Blowing Water

Hai ya, si dan and hor, some key Canto phrases that will have you speaking the lingo like a local

Since simplifying daily conversation for sake of convenience is widely practised in Hong Kong, it is easy for non-Cantonese speakers to pass themselves off as competent with a few local abbreviations and interjections

PUBLISHED : Monday, 04 September, 2017, 1:14pm
UPDATED : Wednesday, 27 September, 2017, 8:15pm

Hongkongers love to mix the English alphabet into everyday conversation, mostly for the sake of convenience but also to showcase the city’s eclectic “East-meets-West” vibe. If you are new to the city, you may have cottoned on to the popular ones, but here are a few more to get you knee-deep in the local lingo and for those who have lived here longer, consider this a refresher session.

Some of the more commonly used abbreviations are MK, which stands for Mong Kok, to describe a person or a certain style that has a “Mong Kok feel”. It is an indirect way to denigrate someone or something that is of a lower quality.

When you see two Hongkongers arguing it’s almost certain you will hear them hurl Cantonese insults at each other with the occasional insertions of “PK”. This is a very common phrase to tell someone to drop dead (I’m sure you have already guessed what it stands for. If not, ask your nearest Cantonese-speaking friend or colleague). There is also a local favourite of using “KO”, an abbreviation of knockout; its usage is self-explanatory.

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I have once heard a Hong Kong expatriate cop string a sentence together peppered with abbreviations. It went something like this, “I was at PHQ (police headquarters) last week and bumped into Matt from CCB (Commercial Crime Bureau) who told me he just got promoted to CIP (chief inspector) after being transferred from TKO (Tseung Kwan O) to PHQ.”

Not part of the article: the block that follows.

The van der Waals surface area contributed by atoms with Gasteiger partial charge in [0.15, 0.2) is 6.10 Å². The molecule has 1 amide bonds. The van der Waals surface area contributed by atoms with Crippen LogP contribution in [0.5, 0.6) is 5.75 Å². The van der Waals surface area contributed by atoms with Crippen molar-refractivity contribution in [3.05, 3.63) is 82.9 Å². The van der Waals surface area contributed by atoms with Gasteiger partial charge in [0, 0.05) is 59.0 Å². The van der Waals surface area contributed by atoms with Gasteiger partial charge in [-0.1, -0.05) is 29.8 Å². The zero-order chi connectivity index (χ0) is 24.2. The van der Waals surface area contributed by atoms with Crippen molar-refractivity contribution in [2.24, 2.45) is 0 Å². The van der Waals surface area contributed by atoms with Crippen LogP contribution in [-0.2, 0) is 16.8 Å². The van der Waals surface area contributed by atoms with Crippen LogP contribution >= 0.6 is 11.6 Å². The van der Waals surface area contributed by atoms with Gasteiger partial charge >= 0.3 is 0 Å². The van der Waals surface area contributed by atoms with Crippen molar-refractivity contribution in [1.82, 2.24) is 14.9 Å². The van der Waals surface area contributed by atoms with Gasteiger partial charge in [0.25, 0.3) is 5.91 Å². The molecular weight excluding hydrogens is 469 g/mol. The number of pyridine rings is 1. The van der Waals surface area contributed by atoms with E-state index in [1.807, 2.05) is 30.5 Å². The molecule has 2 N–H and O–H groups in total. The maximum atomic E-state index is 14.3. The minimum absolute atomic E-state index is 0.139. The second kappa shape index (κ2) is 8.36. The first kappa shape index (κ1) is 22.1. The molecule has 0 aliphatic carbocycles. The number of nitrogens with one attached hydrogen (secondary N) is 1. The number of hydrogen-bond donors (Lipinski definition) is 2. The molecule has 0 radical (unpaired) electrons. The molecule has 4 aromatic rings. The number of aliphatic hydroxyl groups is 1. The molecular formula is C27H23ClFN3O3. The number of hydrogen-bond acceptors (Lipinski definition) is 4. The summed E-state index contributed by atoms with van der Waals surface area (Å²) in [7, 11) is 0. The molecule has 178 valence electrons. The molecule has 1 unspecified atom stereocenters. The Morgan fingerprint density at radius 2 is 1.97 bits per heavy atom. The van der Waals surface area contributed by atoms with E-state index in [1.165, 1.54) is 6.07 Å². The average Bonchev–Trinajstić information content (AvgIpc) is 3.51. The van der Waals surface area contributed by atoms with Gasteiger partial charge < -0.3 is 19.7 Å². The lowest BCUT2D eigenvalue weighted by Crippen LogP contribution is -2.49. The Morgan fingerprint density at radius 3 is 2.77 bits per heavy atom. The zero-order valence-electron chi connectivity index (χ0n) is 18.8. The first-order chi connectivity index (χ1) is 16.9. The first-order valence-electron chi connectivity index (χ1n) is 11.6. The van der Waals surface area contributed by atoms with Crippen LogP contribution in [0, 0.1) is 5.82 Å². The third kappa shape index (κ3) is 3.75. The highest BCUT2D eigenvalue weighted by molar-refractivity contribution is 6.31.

To everyone else at the time, myself included, it might have sounded like an encrypted language, but it’s just local cop lingo.

Since simplifying our daily conversation for the sake of convenience is widely practised in the city, it got me thinking that it could be quite easy for non-Cantonese speakers to pass themselves off as competent Canto speakers if they can pick up a few local abbreviations and then add some Cantonese interjections in their conversations.

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Hongkongers like to display their emotions and show instant reactions in their speech, so the use of interjections is rather common.

If you want to sound local and fit in; here are a few tips.

Add “hai yah”, “hai bor”, and “hai wor” (yeah) in a sentence as a casual response or an emphasis to acknowledge or agree with someone. But don’t confuse it with “ai yah” which doesn’t have a specific meaning and is used as an exclamation to express surprise or annoyance.

You may use “meh ah” to express doubt and this is equivalent to “pardon me” in English. But if you say it in a playful manner, it could mean, “What do you want?” or “What’s up?”.

Hongkongers like to display their emotions and show instant reactions in their speech, so the use of interjections is rather common

There is “hor”, which can be tagged at the end of a sentence as a way to gain approval in what you have just said. It is similar to saying “Do you agree?” or “What do you think?”.

Then there is “lor”, a subtle way to express doubt but being non-committal at the same time.

You can also inject “hai lah”, which means “yes, I agree” or “OK” and “si dan” (whatever) but do make sure you end it with a drawl to sound convincingly native.

Interestingly, in the old days, Cantonese people who didn’t know English learnt to pick up a few essential English words so that they could converse with foreigners with the help of the Chinese almanac or Tung Shing, which in Chinese means the “All-knowing Book”.

The Tung Shing has a glossary to teach English by having words transliterated into Chinese characters.

If you can’t get your hands on a copy of Tung Shing just yet, then you can consider this column a handy alternative for the time being.

“Joi gin” (farewell) and see you next week “hor”.

Luisa Tam is a senior editor at the Post